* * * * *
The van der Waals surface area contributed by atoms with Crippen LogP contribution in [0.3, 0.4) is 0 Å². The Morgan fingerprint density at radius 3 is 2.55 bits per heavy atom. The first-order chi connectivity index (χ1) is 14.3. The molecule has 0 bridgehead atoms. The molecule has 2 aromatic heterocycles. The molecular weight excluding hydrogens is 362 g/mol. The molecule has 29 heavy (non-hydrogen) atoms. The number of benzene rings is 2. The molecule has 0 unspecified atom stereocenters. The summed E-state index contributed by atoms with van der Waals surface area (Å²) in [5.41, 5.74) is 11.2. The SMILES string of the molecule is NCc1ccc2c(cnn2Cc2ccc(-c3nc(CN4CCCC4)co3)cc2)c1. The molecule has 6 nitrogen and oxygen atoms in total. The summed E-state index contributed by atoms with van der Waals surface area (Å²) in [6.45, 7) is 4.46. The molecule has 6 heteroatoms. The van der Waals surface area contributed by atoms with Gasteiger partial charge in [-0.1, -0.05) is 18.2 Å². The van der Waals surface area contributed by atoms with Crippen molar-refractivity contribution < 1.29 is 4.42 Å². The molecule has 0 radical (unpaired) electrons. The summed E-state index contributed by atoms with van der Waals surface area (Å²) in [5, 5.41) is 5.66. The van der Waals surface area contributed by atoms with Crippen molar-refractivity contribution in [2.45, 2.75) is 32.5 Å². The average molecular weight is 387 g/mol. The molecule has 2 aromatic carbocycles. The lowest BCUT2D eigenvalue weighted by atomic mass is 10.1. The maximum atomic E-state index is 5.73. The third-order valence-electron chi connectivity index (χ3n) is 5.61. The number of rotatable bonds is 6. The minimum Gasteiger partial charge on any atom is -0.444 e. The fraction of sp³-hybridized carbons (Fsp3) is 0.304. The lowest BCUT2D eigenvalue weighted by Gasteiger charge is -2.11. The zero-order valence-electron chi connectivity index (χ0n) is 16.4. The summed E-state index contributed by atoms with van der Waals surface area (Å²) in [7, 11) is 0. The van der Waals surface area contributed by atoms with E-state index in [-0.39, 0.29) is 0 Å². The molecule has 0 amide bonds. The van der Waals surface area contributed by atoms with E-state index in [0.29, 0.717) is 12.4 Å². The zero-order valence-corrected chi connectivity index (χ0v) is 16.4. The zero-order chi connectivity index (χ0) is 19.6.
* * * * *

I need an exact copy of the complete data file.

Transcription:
The van der Waals surface area contributed by atoms with Crippen LogP contribution in [0.3, 0.4) is 0 Å². The Morgan fingerprint density at radius 3 is 2.55 bits per heavy atom. The first-order chi connectivity index (χ1) is 14.3. The molecule has 0 bridgehead atoms. The molecule has 2 aromatic heterocycles. The molecular weight excluding hydrogens is 362 g/mol. The molecule has 29 heavy (non-hydrogen) atoms. The number of benzene rings is 2. The molecule has 0 unspecified atom stereocenters. The summed E-state index contributed by atoms with van der Waals surface area (Å²) in [5.41, 5.74) is 11.2. The SMILES string of the molecule is NCc1ccc2c(cnn2Cc2ccc(-c3nc(CN4CCCC4)co3)cc2)c1. The molecule has 6 nitrogen and oxygen atoms in total. The summed E-state index contributed by atoms with van der Waals surface area (Å²) in [6.45, 7) is 4.46. The molecule has 6 heteroatoms. The van der Waals surface area contributed by atoms with Gasteiger partial charge in [-0.1, -0.05) is 18.2 Å². The van der Waals surface area contributed by atoms with Crippen molar-refractivity contribution < 1.29 is 4.42 Å². The molecule has 0 radical (unpaired) electrons. The summed E-state index contributed by atoms with van der Waals surface area (Å²) in [5, 5.41) is 5.66. The van der Waals surface area contributed by atoms with Crippen molar-refractivity contribution in [2.45, 2.75) is 32.5 Å². The average molecular weight is 387 g/mol. The molecule has 2 aromatic carbocycles. The lowest BCUT2D eigenvalue weighted by atomic mass is 10.1. The maximum atomic E-state index is 5.73. The third-order valence-electron chi connectivity index (χ3n) is 5.61. The number of rotatable bonds is 6. The minimum Gasteiger partial charge on any atom is -0.444 e. The fraction of sp³-hybridized carbons (Fsp3) is 0.304. The lowest BCUT2D eigenvalue weighted by Gasteiger charge is -2.11. The zero-order valence-electron chi connectivity index (χ0n) is 16.4. The summed E-state index contributed by atoms with van der Waals surface area (Å²) in [7, 11) is 0. The van der Waals surface area contributed by atoms with E-state index in [-0.39, 0.29) is 0 Å². The molecule has 0 amide bonds. The van der Waals surface area contributed by atoms with E-state index in [0.29, 0.717) is 12.4 Å². The zero-order valence-corrected chi connectivity index (χ0v) is 16.4. The zero-order chi connectivity index (χ0) is 19.6.